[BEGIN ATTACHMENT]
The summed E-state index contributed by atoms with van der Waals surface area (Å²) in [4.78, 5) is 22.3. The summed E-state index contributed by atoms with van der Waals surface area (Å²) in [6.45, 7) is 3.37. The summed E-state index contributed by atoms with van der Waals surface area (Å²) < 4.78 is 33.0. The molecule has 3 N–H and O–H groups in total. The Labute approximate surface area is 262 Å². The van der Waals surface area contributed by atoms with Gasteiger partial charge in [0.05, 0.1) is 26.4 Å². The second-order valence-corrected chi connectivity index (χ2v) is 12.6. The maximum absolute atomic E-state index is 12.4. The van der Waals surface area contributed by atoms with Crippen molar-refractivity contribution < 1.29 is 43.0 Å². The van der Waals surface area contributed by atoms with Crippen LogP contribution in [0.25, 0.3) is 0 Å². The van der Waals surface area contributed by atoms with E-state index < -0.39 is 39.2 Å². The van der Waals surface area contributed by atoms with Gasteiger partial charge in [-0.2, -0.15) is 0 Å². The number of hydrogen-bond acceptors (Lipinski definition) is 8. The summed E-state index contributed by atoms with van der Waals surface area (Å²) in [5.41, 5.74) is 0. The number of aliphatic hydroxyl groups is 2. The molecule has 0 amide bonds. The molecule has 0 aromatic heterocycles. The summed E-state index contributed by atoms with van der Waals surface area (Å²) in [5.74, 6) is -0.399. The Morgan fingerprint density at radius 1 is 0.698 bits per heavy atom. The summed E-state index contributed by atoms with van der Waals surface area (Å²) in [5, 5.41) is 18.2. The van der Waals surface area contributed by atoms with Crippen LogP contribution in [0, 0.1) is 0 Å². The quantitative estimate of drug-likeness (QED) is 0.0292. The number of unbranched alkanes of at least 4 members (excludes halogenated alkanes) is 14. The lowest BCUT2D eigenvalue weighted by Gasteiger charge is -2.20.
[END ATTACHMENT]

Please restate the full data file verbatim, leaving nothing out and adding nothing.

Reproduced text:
The summed E-state index contributed by atoms with van der Waals surface area (Å²) in [4.78, 5) is 22.3. The summed E-state index contributed by atoms with van der Waals surface area (Å²) in [6.45, 7) is 3.37. The summed E-state index contributed by atoms with van der Waals surface area (Å²) < 4.78 is 33.0. The molecule has 3 N–H and O–H groups in total. The Labute approximate surface area is 262 Å². The van der Waals surface area contributed by atoms with Gasteiger partial charge in [0.05, 0.1) is 26.4 Å². The second-order valence-corrected chi connectivity index (χ2v) is 12.6. The maximum absolute atomic E-state index is 12.4. The van der Waals surface area contributed by atoms with Crippen molar-refractivity contribution < 1.29 is 43.0 Å². The van der Waals surface area contributed by atoms with Crippen LogP contribution in [0.25, 0.3) is 0 Å². The van der Waals surface area contributed by atoms with E-state index < -0.39 is 39.2 Å². The van der Waals surface area contributed by atoms with Gasteiger partial charge in [-0.2, -0.15) is 0 Å². The number of hydrogen-bond acceptors (Lipinski definition) is 8. The summed E-state index contributed by atoms with van der Waals surface area (Å²) in [5.41, 5.74) is 0. The number of aliphatic hydroxyl groups is 2. The molecule has 0 amide bonds. The molecule has 0 aromatic heterocycles. The summed E-state index contributed by atoms with van der Waals surface area (Å²) in [5.74, 6) is -0.399. The Morgan fingerprint density at radius 1 is 0.698 bits per heavy atom. The summed E-state index contributed by atoms with van der Waals surface area (Å²) in [5, 5.41) is 18.2. The van der Waals surface area contributed by atoms with Crippen LogP contribution in [0, 0.1) is 0 Å². The quantitative estimate of drug-likeness (QED) is 0.0292. The number of unbranched alkanes of at least 4 members (excludes halogenated alkanes) is 14. The lowest BCUT2D eigenvalue weighted by Gasteiger charge is -2.20.